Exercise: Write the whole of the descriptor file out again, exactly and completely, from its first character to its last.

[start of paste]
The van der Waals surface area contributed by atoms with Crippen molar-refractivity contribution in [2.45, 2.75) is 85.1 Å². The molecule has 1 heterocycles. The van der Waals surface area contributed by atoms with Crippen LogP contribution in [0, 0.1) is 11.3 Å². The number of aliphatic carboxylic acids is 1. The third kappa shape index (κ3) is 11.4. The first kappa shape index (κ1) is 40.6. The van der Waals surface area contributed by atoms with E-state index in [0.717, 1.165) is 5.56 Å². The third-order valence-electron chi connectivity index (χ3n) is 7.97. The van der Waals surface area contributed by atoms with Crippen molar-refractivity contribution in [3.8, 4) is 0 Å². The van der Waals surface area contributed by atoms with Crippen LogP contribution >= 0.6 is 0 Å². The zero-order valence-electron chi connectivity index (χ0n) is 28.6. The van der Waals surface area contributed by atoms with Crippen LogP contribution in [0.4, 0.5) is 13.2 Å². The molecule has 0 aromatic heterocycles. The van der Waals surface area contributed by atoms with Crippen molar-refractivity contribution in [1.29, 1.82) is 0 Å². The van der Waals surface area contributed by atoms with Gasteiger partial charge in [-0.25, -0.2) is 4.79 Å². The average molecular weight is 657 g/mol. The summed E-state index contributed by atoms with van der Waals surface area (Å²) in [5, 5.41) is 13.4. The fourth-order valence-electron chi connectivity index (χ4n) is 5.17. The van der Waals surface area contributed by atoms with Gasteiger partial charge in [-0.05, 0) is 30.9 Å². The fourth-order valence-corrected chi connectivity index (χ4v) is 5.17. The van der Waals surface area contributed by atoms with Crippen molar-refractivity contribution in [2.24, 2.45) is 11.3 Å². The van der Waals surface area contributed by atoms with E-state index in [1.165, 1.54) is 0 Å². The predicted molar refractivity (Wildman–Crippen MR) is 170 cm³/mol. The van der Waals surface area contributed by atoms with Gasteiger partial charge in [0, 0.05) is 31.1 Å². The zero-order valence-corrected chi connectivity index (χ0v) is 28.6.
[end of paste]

The van der Waals surface area contributed by atoms with Crippen molar-refractivity contribution in [2.45, 2.75) is 85.1 Å². The molecule has 1 heterocycles. The van der Waals surface area contributed by atoms with Crippen LogP contribution in [0, 0.1) is 11.3 Å². The number of aliphatic carboxylic acids is 1. The third kappa shape index (κ3) is 11.4. The first kappa shape index (κ1) is 40.6. The van der Waals surface area contributed by atoms with E-state index in [0.717, 1.165) is 5.56 Å². The third-order valence-electron chi connectivity index (χ3n) is 7.97. The van der Waals surface area contributed by atoms with Crippen molar-refractivity contribution in [3.8, 4) is 0 Å². The van der Waals surface area contributed by atoms with Crippen LogP contribution >= 0.6 is 0 Å². The zero-order valence-electron chi connectivity index (χ0n) is 28.6. The van der Waals surface area contributed by atoms with Crippen LogP contribution in [0.4, 0.5) is 13.2 Å². The molecule has 0 aromatic heterocycles. The van der Waals surface area contributed by atoms with Crippen molar-refractivity contribution in [1.29, 1.82) is 0 Å². The van der Waals surface area contributed by atoms with Gasteiger partial charge in [-0.25, -0.2) is 4.79 Å². The average molecular weight is 657 g/mol. The summed E-state index contributed by atoms with van der Waals surface area (Å²) in [5, 5.41) is 13.4. The fourth-order valence-electron chi connectivity index (χ4n) is 5.17. The van der Waals surface area contributed by atoms with Gasteiger partial charge in [-0.05, 0) is 30.9 Å². The fourth-order valence-corrected chi connectivity index (χ4v) is 5.17. The van der Waals surface area contributed by atoms with Crippen molar-refractivity contribution in [2.24, 2.45) is 11.3 Å². The van der Waals surface area contributed by atoms with E-state index in [1.165, 1.54) is 0 Å². The predicted molar refractivity (Wildman–Crippen MR) is 170 cm³/mol. The van der Waals surface area contributed by atoms with Gasteiger partial charge in [0, 0.05) is 31.1 Å². The zero-order valence-corrected chi connectivity index (χ0v) is 28.6.